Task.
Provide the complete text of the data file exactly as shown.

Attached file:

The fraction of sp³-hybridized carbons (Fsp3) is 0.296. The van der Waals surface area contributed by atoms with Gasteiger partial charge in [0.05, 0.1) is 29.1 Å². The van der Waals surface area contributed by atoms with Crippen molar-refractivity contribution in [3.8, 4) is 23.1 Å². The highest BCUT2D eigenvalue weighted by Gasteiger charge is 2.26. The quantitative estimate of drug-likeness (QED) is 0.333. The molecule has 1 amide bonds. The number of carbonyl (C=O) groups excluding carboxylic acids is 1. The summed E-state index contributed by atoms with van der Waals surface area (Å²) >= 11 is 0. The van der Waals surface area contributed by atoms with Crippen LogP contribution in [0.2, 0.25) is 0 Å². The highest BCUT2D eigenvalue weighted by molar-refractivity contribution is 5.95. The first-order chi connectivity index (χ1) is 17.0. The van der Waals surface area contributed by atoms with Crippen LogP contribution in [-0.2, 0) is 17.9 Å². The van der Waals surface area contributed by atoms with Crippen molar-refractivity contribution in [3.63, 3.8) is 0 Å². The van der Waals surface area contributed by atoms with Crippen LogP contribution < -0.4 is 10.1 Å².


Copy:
The fraction of sp³-hybridized carbons (Fsp3) is 0.296. The van der Waals surface area contributed by atoms with Gasteiger partial charge in [0.05, 0.1) is 29.1 Å². The van der Waals surface area contributed by atoms with Crippen molar-refractivity contribution in [3.8, 4) is 23.1 Å². The highest BCUT2D eigenvalue weighted by Gasteiger charge is 2.26. The quantitative estimate of drug-likeness (QED) is 0.333. The molecule has 1 amide bonds. The number of carbonyl (C=O) groups excluding carboxylic acids is 1. The summed E-state index contributed by atoms with van der Waals surface area (Å²) >= 11 is 0. The van der Waals surface area contributed by atoms with Crippen LogP contribution in [0.2, 0.25) is 0 Å². The highest BCUT2D eigenvalue weighted by molar-refractivity contribution is 5.95. The first-order chi connectivity index (χ1) is 17.0. The van der Waals surface area contributed by atoms with Crippen LogP contribution in [-0.2, 0) is 17.9 Å². The van der Waals surface area contributed by atoms with Crippen molar-refractivity contribution in [3.63, 3.8) is 0 Å². The van der Waals surface area contributed by atoms with Crippen LogP contribution < -0.4 is 10.1 Å².